For covering planets in rocks, trees, and other objects, there is actually no software that can do this without doing it using clever procedural hacks where everything is dynamically generated at runtime. To do it in Terragen, you need to customize your populations to cover the area that you plan to zoom to. If you want to zoom to any random area and have it covered in trees, that's pretty unlikely unless you have tons and tons of memory (think about 128GB, maybe even more), and you will be dealing with a lot of unnecessary overhead, so let's assume you do it using a more focused method. So for a single zoom-down animation from space to ground, what you would do is texture the terrain such that it has the appearance of, say, a forest from a distance (add tree-sized displacement and green texturing, for example), then you just create a population that covers the area that your camera will focus on as it descends, and use a mask to transition from the texture/displacement "forest" to the real 3D model forest, so that as your camera comes down, the transition zone is in the distance, hardly visible or not at all, by the time you are able to see the dimensions of trees.

The sun does have a glare if you enable Starburst in Filters (Terragen 4). Glare is a camera/eye effect, it does not exist in the real world. ;)

If your cloud map generating software creates *masks* (black and white images that show where clouds should and should not appear), then you can easily use this as a mask for procedural clouds in Terragen.

v3 clouds (e.g. Easy Cloud) are always localized due to rendering demand and overhead. Use older v2 clouds (try "Global Cloud" presets in Add Cloud menu) for global clouds. Use the Mask input with any large-scale cloud map (you can use real-world NASA data for example to get good large-scale cloud shapes).

Emissive shader = Luminosity, a texture setting available in several shaders including Default Shader and Surface Layer. Use very high values (e.g. 1000 or 10,000 or more) to get a lot of light. You often need to use high Global Illumination (GI) settings to get this to look good, but it works.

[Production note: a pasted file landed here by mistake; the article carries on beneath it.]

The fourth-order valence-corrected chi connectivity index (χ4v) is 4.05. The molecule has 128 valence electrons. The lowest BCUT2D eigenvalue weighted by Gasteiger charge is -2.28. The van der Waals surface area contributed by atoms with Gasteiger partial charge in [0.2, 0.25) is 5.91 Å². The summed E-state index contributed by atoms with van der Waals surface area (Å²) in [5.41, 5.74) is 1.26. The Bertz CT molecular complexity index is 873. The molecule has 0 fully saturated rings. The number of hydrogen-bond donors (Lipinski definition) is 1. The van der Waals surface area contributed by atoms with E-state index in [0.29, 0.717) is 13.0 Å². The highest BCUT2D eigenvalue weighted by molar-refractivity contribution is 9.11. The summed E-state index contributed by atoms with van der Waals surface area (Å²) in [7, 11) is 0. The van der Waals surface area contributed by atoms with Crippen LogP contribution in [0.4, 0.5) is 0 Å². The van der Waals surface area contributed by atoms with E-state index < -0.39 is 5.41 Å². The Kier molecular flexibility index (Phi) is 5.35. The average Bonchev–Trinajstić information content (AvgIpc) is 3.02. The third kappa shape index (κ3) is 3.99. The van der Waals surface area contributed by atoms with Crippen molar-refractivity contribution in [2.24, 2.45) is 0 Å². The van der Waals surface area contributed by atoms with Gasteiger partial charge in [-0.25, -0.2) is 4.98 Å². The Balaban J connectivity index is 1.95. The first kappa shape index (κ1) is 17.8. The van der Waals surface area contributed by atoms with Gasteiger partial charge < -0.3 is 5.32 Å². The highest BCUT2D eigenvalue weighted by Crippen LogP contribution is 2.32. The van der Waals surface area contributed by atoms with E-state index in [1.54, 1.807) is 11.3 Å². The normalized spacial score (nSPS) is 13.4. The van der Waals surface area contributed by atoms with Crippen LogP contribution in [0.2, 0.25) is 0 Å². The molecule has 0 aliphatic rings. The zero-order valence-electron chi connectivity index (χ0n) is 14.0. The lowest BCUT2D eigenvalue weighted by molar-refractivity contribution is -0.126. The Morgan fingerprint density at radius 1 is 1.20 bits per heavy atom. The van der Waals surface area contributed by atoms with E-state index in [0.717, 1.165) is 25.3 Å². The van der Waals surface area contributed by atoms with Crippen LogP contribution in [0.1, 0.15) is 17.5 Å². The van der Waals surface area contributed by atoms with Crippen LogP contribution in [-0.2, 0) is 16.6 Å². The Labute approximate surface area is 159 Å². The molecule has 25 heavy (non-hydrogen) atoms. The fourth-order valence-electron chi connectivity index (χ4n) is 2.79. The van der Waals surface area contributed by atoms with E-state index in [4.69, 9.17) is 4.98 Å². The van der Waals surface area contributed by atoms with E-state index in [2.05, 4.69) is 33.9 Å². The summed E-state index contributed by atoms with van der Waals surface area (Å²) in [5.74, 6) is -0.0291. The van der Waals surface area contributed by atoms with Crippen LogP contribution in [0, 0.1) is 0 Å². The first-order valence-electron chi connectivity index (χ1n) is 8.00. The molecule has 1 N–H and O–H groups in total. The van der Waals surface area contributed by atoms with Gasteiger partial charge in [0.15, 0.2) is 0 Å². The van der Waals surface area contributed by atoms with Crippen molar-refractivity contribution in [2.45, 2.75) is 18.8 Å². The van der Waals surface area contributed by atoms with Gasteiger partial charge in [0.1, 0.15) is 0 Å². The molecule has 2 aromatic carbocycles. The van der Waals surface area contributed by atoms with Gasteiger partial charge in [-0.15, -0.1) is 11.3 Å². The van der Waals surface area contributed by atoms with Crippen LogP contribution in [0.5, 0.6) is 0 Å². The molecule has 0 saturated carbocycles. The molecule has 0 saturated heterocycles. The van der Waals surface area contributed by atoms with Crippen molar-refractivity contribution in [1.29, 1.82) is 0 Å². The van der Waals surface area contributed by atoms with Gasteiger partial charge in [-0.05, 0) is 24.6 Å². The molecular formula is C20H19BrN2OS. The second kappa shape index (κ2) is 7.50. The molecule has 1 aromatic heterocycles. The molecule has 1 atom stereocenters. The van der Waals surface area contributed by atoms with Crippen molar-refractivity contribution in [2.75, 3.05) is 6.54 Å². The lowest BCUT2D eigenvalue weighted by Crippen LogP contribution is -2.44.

Image Map Shader can be used for color as well as height (displacement). But as I said above, augmenting a color texture is harder to do well than augmenting height with more detail.

The "star" is an "infinite" light source, with an optional disc-shaped object. There is limited customization at this time, but you can change color, disc size, some glow options, and you can adjust Starburst settings to change some of its appearance. If you need more customization you will need to use workarounds like a secondary planet that does not cast shadows, set in front of the Sun (e.g. if you want to add a texture to the "sun").

Backgrounds can affect light if they are *luminous* (see Luminosity setting mentioned above), however you need very high GI values for it to work well, and Terragen is really not designed to work this way at present. It is not recommended.

To add a 360 background go into the Background Object, add an Image Map Shader with Spherical Projection and set the position of the Image Map Shader to be equal to the Background Object position.

Changing colors of plants can be done in any external 3D modeling program, of course. If you want to do it in Terragen, go into the internal network of any imported object node (the + symbol on the right of the node in the network view, or right-click it and go to Internal Network), then go inside the Parts Shader, find the Object Part and connected Default Shader that corresponds to the *part* of the object you want to adjust. In the Default Shader you can adjust Diffuse Color to tint the existing texture, or you can replace it by changing out Colour Image, or you can feed in a new procedural function (e.g. Power Fractal) to make more sophisticated procedural tinting changes.